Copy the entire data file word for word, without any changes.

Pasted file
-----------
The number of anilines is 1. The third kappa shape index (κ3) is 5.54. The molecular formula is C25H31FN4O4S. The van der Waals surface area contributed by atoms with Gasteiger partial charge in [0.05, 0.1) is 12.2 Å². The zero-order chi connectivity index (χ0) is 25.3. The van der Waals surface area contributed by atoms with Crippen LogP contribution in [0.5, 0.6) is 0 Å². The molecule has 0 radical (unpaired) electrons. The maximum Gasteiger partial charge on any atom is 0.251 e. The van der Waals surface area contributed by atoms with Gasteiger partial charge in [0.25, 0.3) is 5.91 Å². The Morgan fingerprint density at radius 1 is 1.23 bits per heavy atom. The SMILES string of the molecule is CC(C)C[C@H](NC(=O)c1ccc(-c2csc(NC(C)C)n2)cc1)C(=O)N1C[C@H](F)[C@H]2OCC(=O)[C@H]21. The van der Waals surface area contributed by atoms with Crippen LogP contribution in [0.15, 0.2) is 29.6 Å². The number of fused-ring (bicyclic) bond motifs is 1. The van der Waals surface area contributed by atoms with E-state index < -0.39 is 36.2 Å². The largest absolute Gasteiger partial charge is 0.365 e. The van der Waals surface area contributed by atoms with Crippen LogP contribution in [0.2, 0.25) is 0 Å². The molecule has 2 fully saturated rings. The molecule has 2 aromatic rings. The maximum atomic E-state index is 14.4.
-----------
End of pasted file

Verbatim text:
The number of anilines is 1. The third kappa shape index (κ3) is 5.54. The molecular formula is C25H31FN4O4S. The van der Waals surface area contributed by atoms with Gasteiger partial charge in [0.05, 0.1) is 12.2 Å². The zero-order chi connectivity index (χ0) is 25.3. The van der Waals surface area contributed by atoms with Crippen LogP contribution in [0.5, 0.6) is 0 Å². The molecule has 0 radical (unpaired) electrons. The maximum Gasteiger partial charge on any atom is 0.251 e. The van der Waals surface area contributed by atoms with Gasteiger partial charge in [0.25, 0.3) is 5.91 Å². The Morgan fingerprint density at radius 1 is 1.23 bits per heavy atom. The SMILES string of the molecule is CC(C)C[C@H](NC(=O)c1ccc(-c2csc(NC(C)C)n2)cc1)C(=O)N1C[C@H](F)[C@H]2OCC(=O)[C@H]21. The van der Waals surface area contributed by atoms with Crippen LogP contribution in [0.15, 0.2) is 29.6 Å². The number of fused-ring (bicyclic) bond motifs is 1. The van der Waals surface area contributed by atoms with E-state index < -0.39 is 36.2 Å². The largest absolute Gasteiger partial charge is 0.365 e. The van der Waals surface area contributed by atoms with Crippen LogP contribution in [0.2, 0.25) is 0 Å². The molecule has 2 fully saturated rings. The molecule has 2 aromatic rings. The maximum atomic E-state index is 14.4.